The Book of Answers

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Usually, after disappointment, we find ourselves second-guessing what we did (or failed to do) that led to our unhappy outcome. I believe that failure (as long as it does not kill us or permanently wound us) wakes us up to the value of planning. I am not talking about planning like a grocery list to jog your memory at the vegetable aisle. I mean put some serious thought into what is important to you and your family. Those things of importance should be your goals. When we fail to achieve a goal, we must think about that goal again. Is that goal worthy? Is it achievable? Do we have the means (resources), ways (different paths), and the time to achieve it?

Suppose that we decide that most of our goals are of low importance (every day needs and wants). Lets call them goals for the “Tactical Level.” We might link Tactical Level goals to a higher level. Our goals for our family’s future (our children, our grandchildren, and beyond), our employer’s future (a company that you own or one that provides the means for you to feed, house, and clothe your family), our state, our country, our way of life (society). These goals should be higher than Tactical. Lets call them goals for the “Operational Level.”

Wouldn’t it be great to have a “Book of Answers” to tell us what our Tactical and Operational Goals should be, and all ways to achieve them? Maybe, but if the goals are given to us, we cannot distinguish ourselves. If we have the answers on how to achieve our goals, we will not experience personal failure. With no learning from our mistakes or misfortunes, we cannot enjoy the triumph of achieving our goals.

There is a third level, and many folks consider it to be the highest level: The Strategic Level. In the United States (U.S.), the Strategic Level is all of us (the people of the U.S.). We have elected representation (a President and members of two Houses of Congress), but they are there to make laws and provide responsible execution of the wishes of the people of the U.S. There is a “Book of Answers” at the Strategic Level of the United States. It is called The Constitution, an enduring, guiding document that was collectively authored by the research, thoughts, and opinions of the founders of the U.S. (the Continental Congress) on behalf of the people of Colonial America, who sought self-rule. Strategic Level goals, based on guidance in the Constitution require cooperation by the U.S. people, through their elected representatives, in order to be achieved.

In summary: At the Tactical Level, we form goals for ourselves and our family by understanding our family history, and by staying true to family values. We elevate those goals by supporting the future of our family, our state, and our employer at the Operational Level. In the U.S., we connect as a society by viewing, understanding, and supporting Strategic Level goals found in the Constitution. We monitor the activity of our elected officials, and advise them (communicate with them) in order to keep them focused on our (the people’s) wishes and true to the guiding document (the Constitution). Is that it? If you are a Christian, no. There is level higher than Strategic, and that level looks back at us (like a mirror): This is the “God Level,” his goals for us. Web search John 14:6 and Matthew 28: 17-19.

The Christian Bible is the “Book of Answers” for us to understand God’s goals. The Bible is not written in a way that will bring our understanding to the level of God. Instead, it provides us with a glimpse of God’s interest in and interface with men and women throughout the history of mankind. Learned scholars have spent their lives trying to unravel the mysteries in the Bible in order to have answers, but for most people, the Bible is a reference guide for us to consult as we live our lives. God wants us to be close to him, to recognize him as God, and to conduct our lives as he guides us (adhering to the Ten Commandments is a good start). The Bible is a collection of “Books” that includes guidance from God himself (that he gave to Moses, who wrote the earliest books in the first section of the Bible), as well as other Books that were written by prophets (men who were contacted by God, who commanded them to tell us something specific). These books are organized in a section called “The Old Testament.” This compilation of human interface with God, laced with prophesy, informs us of a pinnacle, a culminating event (the arrival of the Messiah, a savior).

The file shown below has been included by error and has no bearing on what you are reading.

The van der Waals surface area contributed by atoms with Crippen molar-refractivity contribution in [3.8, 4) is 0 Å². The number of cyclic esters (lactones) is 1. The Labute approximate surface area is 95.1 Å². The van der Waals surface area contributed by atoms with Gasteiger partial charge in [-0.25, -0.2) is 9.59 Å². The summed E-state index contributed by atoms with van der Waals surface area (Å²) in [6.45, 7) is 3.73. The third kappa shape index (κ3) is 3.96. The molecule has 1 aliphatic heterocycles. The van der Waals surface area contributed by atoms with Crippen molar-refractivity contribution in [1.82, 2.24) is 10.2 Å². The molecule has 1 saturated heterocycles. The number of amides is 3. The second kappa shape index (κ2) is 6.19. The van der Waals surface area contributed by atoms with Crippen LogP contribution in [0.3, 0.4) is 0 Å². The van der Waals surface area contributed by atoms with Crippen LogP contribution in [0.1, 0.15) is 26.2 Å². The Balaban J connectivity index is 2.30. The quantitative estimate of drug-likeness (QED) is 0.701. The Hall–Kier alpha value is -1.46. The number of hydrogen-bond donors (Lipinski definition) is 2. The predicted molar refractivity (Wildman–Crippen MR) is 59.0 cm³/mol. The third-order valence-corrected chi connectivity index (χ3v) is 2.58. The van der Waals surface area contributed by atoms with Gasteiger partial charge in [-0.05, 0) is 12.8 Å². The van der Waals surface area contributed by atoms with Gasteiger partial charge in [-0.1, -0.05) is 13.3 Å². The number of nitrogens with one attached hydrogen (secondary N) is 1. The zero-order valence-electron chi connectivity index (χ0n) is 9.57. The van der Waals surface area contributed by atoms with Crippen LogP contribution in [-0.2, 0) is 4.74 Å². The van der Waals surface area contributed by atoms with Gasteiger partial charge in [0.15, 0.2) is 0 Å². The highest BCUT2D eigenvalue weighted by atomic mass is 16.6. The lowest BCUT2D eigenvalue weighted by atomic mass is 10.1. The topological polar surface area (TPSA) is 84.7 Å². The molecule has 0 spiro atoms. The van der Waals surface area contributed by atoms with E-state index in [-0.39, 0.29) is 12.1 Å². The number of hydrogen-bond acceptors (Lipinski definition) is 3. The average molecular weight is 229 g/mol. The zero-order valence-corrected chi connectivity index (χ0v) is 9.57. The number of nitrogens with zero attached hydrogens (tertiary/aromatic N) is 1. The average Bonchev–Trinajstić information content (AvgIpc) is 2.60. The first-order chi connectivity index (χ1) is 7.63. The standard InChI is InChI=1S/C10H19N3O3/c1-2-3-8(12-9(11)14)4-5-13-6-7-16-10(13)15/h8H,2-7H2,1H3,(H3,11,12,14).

God provided his son, Jesus, as our teacher, as a sacrifice on our behalf, and he became (and still is) the single path for us to return to God by our faith, our trust in him, and our obedience to his guidance. This is how we achieve God’s goal for us. Jesus’ birth, ministry, sacrifice, and resurrection fulfilled Old Testament prophecy and established the second (and final) section of the Christian Bible, called “The New Testament.” We must understand stories in the Old Testament, and especially the prophecy that is found there, in order to have context (a basis to understand and clarity of meaning) for the answers found in the New Testament (where we can read the story of Jesus’ three-year ministry). The books there were written by Jesus’ disciples, who wrote of their first-hand experiences as they followed Jesus, and by founders of the Christian Church, after Jesus was crucified, defeated death, and rose to give final guidance to his surviving 11 disciples before he took his place at God’s side. The Apostle Paul was a principle founder of Christian Churches. He provided guidance that is contained in Books found in the New Testament.

The Christian Bible, a book of answers, is available to us online today. We can study it and seek our own way to line up our tactical, operational, and strategic goals with God’s goal for us to return to him. Think of that like returning to your childhood home, to love, safety, warmth, and welcome. Try. Don’t quit. It is a lifelong study. We consult with Jesus (through prayer) to get help as we experience our life. Web search Matthew 18:20. This is a quotation from Jesus, and it is his answer for us on what is the Christian Church. It is two or more people studying the Christian Bible, trying to be true to God’s law, to Jesus’ guidance, and to be like Apostle Paul (loyal and persevering no matter what was thrown at him). Our goals should align with God’s goal for us: Make our way home to him. In Matthew 18:20, Jesus promised to be with us when we try to connect through him with God. Be humble, reverent, advance your knowledge and commitment to find your answers on how to conduct your life. Expect God’s grace. You will experience both happy and unhappy times, but you will never ber alone during your walk home to God.